Brasserie Des Templiers
We bounced around Marseille for a bit, checked out the rugby village for a moment, and then finally settled at a bar that had a TV outside to watch Ireland v Romania. It was a beautiful day to sit in the sun and chat with other European rugby fans who sort of adopted us as the voice of America in hopes that we could somehow explain what the hell was wrong with our country. Specifically: Why do we like guns so much? Seriously. That's where they conversation went. Almost immediately. "Oy, what's with all the guns?" "I dunno, man. We're weird." The Irish won 82-8. It was a blowout. So we only stayed for the first half and then went back the Airbnb for a quick siesta before heading out to the stadium for the night.

Orange Vélodrome
England v Argentina Getting to the stadium for the match between England and Argentina was fairly simple, though the train did break down once and it was basically a sweat box. The real mess was, once again, the logistics at the stadium. The lines to get in were outrageous. I've literally never seen anything like it. It was so bad, in fact, that we rolled the dice and walked around the entire stadium to the far side in hopes that maybe there was a less crowded entrance. There was. It was the right call. But, of course, they ran out of beer and yada yada yada they really sucked at this. The complete logistical nightmare of these first several matches sort of became the talk of the rugby community online. It was a disaster that even forced World Rugby organizers to release a statement. Fortunately, our gamble paid off. We didn't miss any of the action and England won 27-10 with all 27 English points coming from the fly-half, George Ford. He even hit three drop goals in the first half. It was both odd and extraordinary.

La Brasserie Communale
We used our new secret back way to leave the stadium and over to a different train station to get back to the city center where we settled down for some late night drinks at a bar in this funky little square. It was actually pretty cool. But, yes, Marseille is known for being a little more "gritty" than other parts of France. And we eventually realized it might be time to call it a night when the heroin addicts started coming up to our table, needles in hand, asking for money. Check please.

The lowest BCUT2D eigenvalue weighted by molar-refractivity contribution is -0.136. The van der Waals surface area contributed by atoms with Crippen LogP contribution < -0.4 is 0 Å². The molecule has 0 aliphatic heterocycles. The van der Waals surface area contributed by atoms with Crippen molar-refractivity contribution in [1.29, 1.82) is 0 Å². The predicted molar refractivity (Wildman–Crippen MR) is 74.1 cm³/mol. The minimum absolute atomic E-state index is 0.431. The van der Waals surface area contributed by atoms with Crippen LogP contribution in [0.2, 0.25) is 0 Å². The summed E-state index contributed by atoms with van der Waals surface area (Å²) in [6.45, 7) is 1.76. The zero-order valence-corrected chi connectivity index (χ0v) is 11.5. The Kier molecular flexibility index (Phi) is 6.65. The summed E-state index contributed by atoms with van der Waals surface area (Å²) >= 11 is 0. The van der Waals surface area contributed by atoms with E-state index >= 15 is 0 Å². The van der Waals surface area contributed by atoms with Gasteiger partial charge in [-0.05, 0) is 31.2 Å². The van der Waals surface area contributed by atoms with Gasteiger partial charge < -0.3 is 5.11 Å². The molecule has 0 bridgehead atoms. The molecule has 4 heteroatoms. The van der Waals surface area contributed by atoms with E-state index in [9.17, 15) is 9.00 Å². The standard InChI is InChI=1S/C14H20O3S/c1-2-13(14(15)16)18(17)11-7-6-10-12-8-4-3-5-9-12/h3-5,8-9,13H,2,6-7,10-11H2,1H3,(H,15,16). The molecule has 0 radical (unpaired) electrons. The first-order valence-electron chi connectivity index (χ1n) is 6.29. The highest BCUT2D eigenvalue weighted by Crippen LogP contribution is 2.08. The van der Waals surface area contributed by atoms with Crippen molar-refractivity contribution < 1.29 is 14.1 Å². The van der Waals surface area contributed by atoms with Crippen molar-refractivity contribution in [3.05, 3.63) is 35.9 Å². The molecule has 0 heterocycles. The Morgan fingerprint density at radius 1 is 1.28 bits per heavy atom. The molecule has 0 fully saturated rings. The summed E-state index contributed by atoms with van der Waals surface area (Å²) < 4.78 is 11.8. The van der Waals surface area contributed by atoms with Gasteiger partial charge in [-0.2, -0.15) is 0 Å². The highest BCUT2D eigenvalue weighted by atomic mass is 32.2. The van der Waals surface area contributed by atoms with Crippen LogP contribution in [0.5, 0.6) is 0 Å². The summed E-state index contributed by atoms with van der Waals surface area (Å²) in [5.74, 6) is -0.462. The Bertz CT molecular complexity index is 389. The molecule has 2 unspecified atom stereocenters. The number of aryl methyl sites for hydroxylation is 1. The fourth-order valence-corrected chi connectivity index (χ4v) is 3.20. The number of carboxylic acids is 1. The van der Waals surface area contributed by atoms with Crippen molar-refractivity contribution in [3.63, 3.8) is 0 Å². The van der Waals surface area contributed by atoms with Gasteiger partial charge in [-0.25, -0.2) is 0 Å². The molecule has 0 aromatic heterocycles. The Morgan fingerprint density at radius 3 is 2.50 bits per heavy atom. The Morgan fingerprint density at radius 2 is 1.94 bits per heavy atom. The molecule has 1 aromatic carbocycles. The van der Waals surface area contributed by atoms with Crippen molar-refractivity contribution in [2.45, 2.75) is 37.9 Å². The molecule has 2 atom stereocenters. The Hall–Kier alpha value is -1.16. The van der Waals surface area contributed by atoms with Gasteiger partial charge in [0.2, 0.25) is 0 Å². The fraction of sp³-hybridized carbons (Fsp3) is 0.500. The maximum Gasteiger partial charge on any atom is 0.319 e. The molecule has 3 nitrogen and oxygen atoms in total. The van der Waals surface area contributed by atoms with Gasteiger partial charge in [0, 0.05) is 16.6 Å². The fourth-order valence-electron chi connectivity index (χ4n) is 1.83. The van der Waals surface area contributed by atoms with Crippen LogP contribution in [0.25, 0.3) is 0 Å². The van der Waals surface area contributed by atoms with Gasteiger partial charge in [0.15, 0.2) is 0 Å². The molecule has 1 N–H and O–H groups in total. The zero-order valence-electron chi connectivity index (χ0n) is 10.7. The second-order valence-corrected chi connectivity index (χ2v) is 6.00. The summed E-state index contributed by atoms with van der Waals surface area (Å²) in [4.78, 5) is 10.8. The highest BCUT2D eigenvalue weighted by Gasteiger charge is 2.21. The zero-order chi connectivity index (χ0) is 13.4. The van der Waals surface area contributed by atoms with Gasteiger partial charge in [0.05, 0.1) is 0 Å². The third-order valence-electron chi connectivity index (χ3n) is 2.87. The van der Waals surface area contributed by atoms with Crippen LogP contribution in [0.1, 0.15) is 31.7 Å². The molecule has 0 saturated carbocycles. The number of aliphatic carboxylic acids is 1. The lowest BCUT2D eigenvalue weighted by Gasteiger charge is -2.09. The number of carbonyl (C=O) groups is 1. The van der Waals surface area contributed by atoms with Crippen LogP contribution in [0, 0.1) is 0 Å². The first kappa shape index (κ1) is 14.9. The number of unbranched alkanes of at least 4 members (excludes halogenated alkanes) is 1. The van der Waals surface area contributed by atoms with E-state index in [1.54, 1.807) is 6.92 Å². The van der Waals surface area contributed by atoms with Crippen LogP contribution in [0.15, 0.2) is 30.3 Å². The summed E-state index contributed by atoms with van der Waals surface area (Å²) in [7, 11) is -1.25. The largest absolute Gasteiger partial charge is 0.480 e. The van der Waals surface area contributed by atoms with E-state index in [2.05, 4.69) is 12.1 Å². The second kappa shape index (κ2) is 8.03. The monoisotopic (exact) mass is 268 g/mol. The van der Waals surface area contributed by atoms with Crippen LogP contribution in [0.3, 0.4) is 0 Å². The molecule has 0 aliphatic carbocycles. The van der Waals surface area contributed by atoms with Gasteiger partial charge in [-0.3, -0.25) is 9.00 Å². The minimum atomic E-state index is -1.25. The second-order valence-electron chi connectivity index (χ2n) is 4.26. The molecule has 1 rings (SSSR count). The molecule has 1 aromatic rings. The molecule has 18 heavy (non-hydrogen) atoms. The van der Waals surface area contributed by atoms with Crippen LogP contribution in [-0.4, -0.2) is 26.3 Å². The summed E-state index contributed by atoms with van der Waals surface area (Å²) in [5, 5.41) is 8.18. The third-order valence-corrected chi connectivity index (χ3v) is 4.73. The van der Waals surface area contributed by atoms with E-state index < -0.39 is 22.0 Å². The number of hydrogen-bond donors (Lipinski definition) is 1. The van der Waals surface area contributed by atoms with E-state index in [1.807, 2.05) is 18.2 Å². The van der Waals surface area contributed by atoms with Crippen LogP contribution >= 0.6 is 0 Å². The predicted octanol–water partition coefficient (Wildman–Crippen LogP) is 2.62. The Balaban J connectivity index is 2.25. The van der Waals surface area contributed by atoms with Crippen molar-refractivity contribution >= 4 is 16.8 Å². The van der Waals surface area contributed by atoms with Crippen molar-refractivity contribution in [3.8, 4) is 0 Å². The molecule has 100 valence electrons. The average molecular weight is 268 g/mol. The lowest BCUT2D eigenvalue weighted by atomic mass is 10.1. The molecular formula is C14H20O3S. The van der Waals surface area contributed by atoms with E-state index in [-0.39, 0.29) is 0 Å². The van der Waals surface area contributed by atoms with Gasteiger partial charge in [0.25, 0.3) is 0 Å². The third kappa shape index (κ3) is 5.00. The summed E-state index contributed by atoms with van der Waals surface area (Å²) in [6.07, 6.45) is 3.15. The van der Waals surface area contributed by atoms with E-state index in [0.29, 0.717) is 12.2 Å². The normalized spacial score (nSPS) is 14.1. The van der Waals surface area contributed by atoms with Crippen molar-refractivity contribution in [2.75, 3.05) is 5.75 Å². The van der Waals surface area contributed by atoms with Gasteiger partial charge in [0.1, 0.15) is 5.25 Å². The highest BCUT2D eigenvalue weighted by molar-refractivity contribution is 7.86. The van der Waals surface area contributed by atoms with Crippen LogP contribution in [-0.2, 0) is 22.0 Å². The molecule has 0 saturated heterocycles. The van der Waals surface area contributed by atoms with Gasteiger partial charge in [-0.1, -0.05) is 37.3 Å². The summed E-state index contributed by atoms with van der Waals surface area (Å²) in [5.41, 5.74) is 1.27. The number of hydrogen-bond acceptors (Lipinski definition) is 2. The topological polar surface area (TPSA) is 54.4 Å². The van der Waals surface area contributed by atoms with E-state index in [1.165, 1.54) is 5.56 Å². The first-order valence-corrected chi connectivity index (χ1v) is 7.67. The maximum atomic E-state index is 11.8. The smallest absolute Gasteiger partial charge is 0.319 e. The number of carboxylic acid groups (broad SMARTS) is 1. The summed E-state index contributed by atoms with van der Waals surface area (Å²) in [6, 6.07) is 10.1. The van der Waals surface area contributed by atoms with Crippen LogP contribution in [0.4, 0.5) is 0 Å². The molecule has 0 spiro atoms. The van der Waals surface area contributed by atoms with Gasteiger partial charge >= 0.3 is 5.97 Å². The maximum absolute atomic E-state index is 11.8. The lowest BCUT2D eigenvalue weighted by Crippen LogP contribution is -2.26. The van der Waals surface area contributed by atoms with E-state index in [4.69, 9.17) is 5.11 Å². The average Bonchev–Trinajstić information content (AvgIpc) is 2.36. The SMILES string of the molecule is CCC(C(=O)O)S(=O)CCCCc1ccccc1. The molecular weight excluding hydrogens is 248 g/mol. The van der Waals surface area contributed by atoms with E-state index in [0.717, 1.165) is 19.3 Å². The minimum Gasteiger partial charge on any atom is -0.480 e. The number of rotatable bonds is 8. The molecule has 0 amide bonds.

Les Akolytes
The next morning we took a nice long walk to the water for some tapas near Plage des Catalans. This included panisse, sort of like chickpea French fries, which is said to be a traditional local dish. We all found it rather unimpressive. That said, the rest of meal was good. Well, not all of it. The ceviche sucked. Peruvians would've rioted.

Bar de la Plaine
After strolling around for a bit, Nathan and Josh went back to the stadium to watch South Africa beat Scotland 18-3. I didn't have tickets, so I treated myself to a nap at the Airbnb, a couple quarters of the Arizona Cardinals season opener on the iPad, and then strolled over to a nearby bar to watch the games on TV until the boys returned. I sort of claimed a primo spot, so the three of us just ended up hanging out here to watch the outstanding late game between Wales and Fiji. The Welsh just barely scraped by 32-26

Cafe La Muse
We had a little time in the morning before our train to the heart of the French riviera, so we settled for breakfast at decent little restaurant not far from our Airbnb. It was fine. Nothing special. But a good time to note that France had consistently good coffee. 

House of Pain
On the way to the train station we stopped at a bakery for a traditional baguette, partly because it was nice to have something for the ride, but also because the name of the shop was House of Pain. Get it?


Train to Antibes